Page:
Importance of Sustainable Sourcing

While the majority (90%) of ornamental fish is freshwater, there is an increasing demand for more brightly colored species that are native to tropical waters. This leads to a variety of issues that, if not properly managed, can lead to devastating effects on natural reef ecosystems.

Impacts of Unsustainable Fishkeeping Practices on Natural Reefs

Because coral reef ecosystems consist of a large diversity of fish, corals, and other invertebrates, unsustainable fishkeeping may impact several areas.

Recently, there have been those using toxic substances, such as sodium cyanide, to remove fish from the reefs. These easily kill coral polyps and algae, turning the once-thriving reefs into desolate wastelands.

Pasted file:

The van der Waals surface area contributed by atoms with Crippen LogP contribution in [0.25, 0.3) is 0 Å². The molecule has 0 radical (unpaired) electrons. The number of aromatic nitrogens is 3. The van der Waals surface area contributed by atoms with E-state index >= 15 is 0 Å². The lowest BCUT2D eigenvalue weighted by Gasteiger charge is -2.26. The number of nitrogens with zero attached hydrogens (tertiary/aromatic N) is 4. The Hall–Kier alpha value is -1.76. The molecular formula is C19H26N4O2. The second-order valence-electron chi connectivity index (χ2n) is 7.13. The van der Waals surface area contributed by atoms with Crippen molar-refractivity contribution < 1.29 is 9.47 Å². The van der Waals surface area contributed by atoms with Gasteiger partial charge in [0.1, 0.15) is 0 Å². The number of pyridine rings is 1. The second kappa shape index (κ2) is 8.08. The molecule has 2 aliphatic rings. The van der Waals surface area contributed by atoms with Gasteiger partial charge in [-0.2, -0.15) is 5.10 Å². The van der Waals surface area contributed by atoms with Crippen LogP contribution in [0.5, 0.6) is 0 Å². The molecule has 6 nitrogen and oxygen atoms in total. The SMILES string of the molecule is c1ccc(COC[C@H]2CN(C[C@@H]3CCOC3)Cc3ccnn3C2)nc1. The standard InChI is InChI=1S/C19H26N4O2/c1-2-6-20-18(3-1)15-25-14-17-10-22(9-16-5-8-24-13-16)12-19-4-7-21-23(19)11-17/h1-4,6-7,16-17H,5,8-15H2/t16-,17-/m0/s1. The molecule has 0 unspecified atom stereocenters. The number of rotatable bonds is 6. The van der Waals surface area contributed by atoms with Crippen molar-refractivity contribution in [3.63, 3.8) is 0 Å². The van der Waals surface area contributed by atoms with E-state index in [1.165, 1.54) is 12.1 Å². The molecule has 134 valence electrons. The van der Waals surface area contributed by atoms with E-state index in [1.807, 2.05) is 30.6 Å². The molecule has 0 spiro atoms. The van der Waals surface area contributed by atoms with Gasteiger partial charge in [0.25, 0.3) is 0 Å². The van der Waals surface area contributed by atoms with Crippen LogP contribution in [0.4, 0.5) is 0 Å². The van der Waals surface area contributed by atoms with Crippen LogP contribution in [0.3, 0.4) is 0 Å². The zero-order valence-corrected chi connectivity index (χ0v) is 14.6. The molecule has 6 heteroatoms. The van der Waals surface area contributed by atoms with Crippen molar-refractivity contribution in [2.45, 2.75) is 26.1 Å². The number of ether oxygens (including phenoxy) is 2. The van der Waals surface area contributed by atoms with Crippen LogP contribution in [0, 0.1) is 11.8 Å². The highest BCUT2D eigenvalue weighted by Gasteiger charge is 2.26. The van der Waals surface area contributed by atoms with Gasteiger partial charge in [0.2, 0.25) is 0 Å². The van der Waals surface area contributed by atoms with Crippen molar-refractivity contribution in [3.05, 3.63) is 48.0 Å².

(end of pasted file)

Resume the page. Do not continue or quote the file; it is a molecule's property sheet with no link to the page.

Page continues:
High mortality (up to roughly 80%) is also seen in the removed fish, leading to a loss of key reef species. This can cause a ripple effect on both coral reefs and their dependent economies.

Additionally, some types of fishing gear can damage the coral reefs, seagrass beds, and other marine habitats.

Identifying Sustainably Sourced Fish

When it comes to choosing an ornamental fish, there are several ways of determining if the fish was sustainably sourced.

One is to determine if the dealer was compliant with the Ornamental Aquatic Trade Association’s code of conduct. If so, then they would have followed the specific guidelines for caring for and transporting the fish.